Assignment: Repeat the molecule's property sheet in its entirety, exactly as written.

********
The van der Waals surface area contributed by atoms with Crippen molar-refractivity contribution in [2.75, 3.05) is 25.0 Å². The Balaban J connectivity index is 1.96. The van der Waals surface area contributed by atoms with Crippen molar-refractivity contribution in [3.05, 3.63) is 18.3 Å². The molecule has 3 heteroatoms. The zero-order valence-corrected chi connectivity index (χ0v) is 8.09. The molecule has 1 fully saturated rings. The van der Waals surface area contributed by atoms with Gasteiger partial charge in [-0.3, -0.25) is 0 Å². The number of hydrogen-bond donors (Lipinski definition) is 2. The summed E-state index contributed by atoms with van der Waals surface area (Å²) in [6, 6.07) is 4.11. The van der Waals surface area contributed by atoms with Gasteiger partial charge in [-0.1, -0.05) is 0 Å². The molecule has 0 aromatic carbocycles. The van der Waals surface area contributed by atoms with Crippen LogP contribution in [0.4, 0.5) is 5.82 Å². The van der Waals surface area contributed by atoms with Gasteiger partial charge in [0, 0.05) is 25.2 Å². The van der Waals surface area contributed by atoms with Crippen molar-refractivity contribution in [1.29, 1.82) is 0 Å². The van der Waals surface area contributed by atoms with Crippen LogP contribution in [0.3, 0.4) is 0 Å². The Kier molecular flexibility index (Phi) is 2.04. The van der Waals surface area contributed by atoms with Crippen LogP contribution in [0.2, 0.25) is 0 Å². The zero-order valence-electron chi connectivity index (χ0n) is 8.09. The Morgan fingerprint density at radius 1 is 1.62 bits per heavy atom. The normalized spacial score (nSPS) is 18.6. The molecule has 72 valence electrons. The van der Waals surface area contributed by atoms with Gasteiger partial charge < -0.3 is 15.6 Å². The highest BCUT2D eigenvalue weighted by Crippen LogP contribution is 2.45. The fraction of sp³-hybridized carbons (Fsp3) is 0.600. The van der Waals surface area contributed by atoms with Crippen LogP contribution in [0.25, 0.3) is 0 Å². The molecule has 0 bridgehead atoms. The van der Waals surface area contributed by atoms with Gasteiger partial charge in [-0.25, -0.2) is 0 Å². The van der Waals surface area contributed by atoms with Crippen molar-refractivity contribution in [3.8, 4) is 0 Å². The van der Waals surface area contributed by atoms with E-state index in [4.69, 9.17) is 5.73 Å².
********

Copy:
The van der Waals surface area contributed by atoms with Crippen molar-refractivity contribution in [2.75, 3.05) is 25.0 Å². The Balaban J connectivity index is 1.96. The van der Waals surface area contributed by atoms with Crippen molar-refractivity contribution in [3.05, 3.63) is 18.3 Å². The molecule has 3 heteroatoms. The zero-order valence-corrected chi connectivity index (χ0v) is 8.09. The molecule has 1 fully saturated rings. The van der Waals surface area contributed by atoms with Gasteiger partial charge in [-0.3, -0.25) is 0 Å². The number of hydrogen-bond donors (Lipinski definition) is 2. The summed E-state index contributed by atoms with van der Waals surface area (Å²) in [6, 6.07) is 4.11. The van der Waals surface area contributed by atoms with Gasteiger partial charge in [-0.1, -0.05) is 0 Å². The molecule has 0 aromatic carbocycles. The van der Waals surface area contributed by atoms with Crippen LogP contribution in [0.4, 0.5) is 5.82 Å². The van der Waals surface area contributed by atoms with Gasteiger partial charge in [0, 0.05) is 25.2 Å². The van der Waals surface area contributed by atoms with Crippen molar-refractivity contribution in [1.29, 1.82) is 0 Å². The van der Waals surface area contributed by atoms with Crippen LogP contribution in [0.3, 0.4) is 0 Å². The Kier molecular flexibility index (Phi) is 2.04. The van der Waals surface area contributed by atoms with Crippen LogP contribution in [0.2, 0.25) is 0 Å². The zero-order valence-electron chi connectivity index (χ0n) is 8.09. The Morgan fingerprint density at radius 1 is 1.62 bits per heavy atom. The normalized spacial score (nSPS) is 18.6. The molecule has 72 valence electrons. The van der Waals surface area contributed by atoms with Gasteiger partial charge < -0.3 is 15.6 Å². The highest BCUT2D eigenvalue weighted by Crippen LogP contribution is 2.45. The fraction of sp³-hybridized carbons (Fsp3) is 0.600. The van der Waals surface area contributed by atoms with Crippen LogP contribution in [0.25, 0.3) is 0 Å². The molecule has 0 bridgehead atoms. The van der Waals surface area contributed by atoms with Gasteiger partial charge in [-0.25, -0.2) is 0 Å². The van der Waals surface area contributed by atoms with Crippen molar-refractivity contribution in [3.8, 4) is 0 Å². The van der Waals surface area contributed by atoms with E-state index in [4.69, 9.17) is 5.73 Å².